Table 4

Significantly different average basal values (nM) of glutamate and GABA (in comparison to Tables 1 and 2 ) in anesthetized rats

Brain region/ transmitter (number of animals)

Average basal value ± SEM

Median

Max

Min

Thalamus/Glu (8)

6600 ± 300

-

-

-

Substantia Nigra/Glu (16)

684 ± 259

699

863

440

Ventral Tegmental Area/Glu (12)

4607 ± 392

-

-

-

Ventral Tegmental Area/GABA (6)

226 ±79

-

-

-

Glu-Th: Juhasz et al. (1997) Glu-SN: Bustamante et al. (2002); Herrera-Marschitz et al. (1996); Windels et al. (2000); Windels et al. (2005); You, et al. (1996a); You et al. (1996b: You et al. () Glu-VTA 2001) GABA-VTA: Winter et al. (2008).

Alcohol-induced glutamate and GABA release in different areas of the rat brain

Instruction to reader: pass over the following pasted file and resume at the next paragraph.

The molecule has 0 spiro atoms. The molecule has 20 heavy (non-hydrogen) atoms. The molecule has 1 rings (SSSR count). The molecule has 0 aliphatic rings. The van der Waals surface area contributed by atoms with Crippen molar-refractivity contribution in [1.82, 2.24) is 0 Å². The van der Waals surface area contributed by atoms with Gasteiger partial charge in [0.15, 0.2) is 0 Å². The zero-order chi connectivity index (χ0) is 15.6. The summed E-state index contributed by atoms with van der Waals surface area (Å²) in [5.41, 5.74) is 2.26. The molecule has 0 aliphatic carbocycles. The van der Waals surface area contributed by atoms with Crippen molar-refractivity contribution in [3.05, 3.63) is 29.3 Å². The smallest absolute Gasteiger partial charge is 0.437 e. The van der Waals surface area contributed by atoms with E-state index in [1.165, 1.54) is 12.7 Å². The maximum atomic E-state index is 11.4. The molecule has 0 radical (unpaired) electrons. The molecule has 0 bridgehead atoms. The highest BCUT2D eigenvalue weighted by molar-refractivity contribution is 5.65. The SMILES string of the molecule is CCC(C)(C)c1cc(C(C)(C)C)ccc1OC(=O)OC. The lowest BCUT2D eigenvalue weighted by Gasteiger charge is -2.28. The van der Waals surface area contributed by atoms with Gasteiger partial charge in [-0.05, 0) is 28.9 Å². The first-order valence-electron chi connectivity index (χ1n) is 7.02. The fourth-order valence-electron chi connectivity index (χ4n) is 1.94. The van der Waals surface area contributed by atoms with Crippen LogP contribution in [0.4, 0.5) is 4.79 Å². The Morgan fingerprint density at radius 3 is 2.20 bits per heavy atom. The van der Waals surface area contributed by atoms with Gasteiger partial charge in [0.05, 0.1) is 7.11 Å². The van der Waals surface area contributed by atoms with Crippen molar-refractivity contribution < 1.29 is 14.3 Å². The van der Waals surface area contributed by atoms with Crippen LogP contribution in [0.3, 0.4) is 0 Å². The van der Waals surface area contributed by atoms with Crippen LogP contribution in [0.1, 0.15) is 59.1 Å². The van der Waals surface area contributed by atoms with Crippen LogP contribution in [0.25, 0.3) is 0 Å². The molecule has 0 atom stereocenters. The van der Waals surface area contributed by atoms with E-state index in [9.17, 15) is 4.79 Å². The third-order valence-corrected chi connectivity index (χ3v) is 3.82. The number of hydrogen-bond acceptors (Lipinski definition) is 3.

Our literature search revealed 17 publications that were in agreement with our selection criteria for acute ethanol exposure. Out of these, 66 values were extracted. Altogether 529 animals were used in the experiments. Observation of seven brain regions fulfilled the selection criteria: AMY, GP, HC, NAc, PFC, CPu, and VTA. In general, alcohol was administered via three routes: (i) almost 90% of the experiments used intraperitoneal (i.p.) injections in a dose between 0.5 and 3.0 g/kg body weight; (ii) local infusion (100–1000 mM) of alcohol in 8% of the studies; and (iii) the remaining experiments applied ethanol orally (20% ethanol). The average magnitude of increase/decrease comparing to the baseline concentrations (peak % baseline) and the average peak time are presented in the Tables 5 and 6. The correlation analysis shows a non-uniform (region-dependent) interaction between ethanol and the release of glutamate and GABA. In particular, ethanol-induced alterations in glutamate concentrations appear to depend on the network properties such as the connectivity of the brain regions within the neurocircuitry for modelling drug effects. This observation is best reflected in the analysis of the PFC, NAc and CPu (Figure 3). While ethanol increases the glutamate concentrations in the PFC in a dose-dependent fashion, it simultaneously decreases the extracellular levels of glutamate in the NAc and CPu. In contrast GABA concentrations were elevated in the NAc following the same doses of alcohol.